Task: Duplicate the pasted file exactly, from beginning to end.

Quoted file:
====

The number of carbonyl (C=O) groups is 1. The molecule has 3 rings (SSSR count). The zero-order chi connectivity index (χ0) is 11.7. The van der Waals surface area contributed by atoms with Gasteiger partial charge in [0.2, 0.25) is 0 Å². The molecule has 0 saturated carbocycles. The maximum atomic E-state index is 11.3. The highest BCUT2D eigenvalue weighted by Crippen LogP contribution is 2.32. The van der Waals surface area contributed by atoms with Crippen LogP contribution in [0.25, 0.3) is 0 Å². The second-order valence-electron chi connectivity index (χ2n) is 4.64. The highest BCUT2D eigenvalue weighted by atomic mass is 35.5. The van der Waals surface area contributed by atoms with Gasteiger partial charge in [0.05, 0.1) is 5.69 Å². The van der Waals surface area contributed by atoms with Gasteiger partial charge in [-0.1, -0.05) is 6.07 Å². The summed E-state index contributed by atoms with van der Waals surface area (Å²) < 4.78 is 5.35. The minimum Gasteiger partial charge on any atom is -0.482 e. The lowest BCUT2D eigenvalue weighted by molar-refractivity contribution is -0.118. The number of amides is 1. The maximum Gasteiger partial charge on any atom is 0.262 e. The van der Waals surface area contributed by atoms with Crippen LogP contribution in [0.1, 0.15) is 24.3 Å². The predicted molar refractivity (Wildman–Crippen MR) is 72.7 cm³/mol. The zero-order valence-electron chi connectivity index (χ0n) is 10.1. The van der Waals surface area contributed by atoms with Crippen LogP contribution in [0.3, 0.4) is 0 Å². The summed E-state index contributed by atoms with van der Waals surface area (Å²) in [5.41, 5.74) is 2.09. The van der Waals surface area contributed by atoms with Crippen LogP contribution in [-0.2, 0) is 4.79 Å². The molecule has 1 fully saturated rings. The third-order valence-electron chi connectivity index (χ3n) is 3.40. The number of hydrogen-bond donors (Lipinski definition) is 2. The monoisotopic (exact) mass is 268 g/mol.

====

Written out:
The number of carbonyl (C=O) groups is 1. The molecule has 3 rings (SSSR count). The zero-order chi connectivity index (χ0) is 11.7. The van der Waals surface area contributed by atoms with Gasteiger partial charge in [0.2, 0.25) is 0 Å². The molecule has 0 saturated carbocycles. The maximum atomic E-state index is 11.3. The highest BCUT2D eigenvalue weighted by Crippen LogP contribution is 2.32. The van der Waals surface area contributed by atoms with Crippen LogP contribution in [0.25, 0.3) is 0 Å². The second-order valence-electron chi connectivity index (χ2n) is 4.64. The highest BCUT2D eigenvalue weighted by atomic mass is 35.5. The van der Waals surface area contributed by atoms with Gasteiger partial charge in [0.05, 0.1) is 5.69 Å². The van der Waals surface area contributed by atoms with Gasteiger partial charge in [-0.1, -0.05) is 6.07 Å². The summed E-state index contributed by atoms with van der Waals surface area (Å²) < 4.78 is 5.35. The minimum Gasteiger partial charge on any atom is -0.482 e. The lowest BCUT2D eigenvalue weighted by molar-refractivity contribution is -0.118. The number of amides is 1. The maximum Gasteiger partial charge on any atom is 0.262 e. The van der Waals surface area contributed by atoms with Crippen LogP contribution in [0.1, 0.15) is 24.3 Å². The predicted molar refractivity (Wildman–Crippen MR) is 72.7 cm³/mol. The zero-order valence-electron chi connectivity index (χ0n) is 10.1. The van der Waals surface area contributed by atoms with Crippen LogP contribution in [0.3, 0.4) is 0 Å². The summed E-state index contributed by atoms with van der Waals surface area (Å²) in [5.41, 5.74) is 2.09. The van der Waals surface area contributed by atoms with Crippen LogP contribution in [-0.2, 0) is 4.79 Å². The molecule has 1 fully saturated rings. The third-order valence-electron chi connectivity index (χ3n) is 3.40. The number of hydrogen-bond donors (Lipinski definition) is 2. The monoisotopic (exact) mass is 268 g/mol.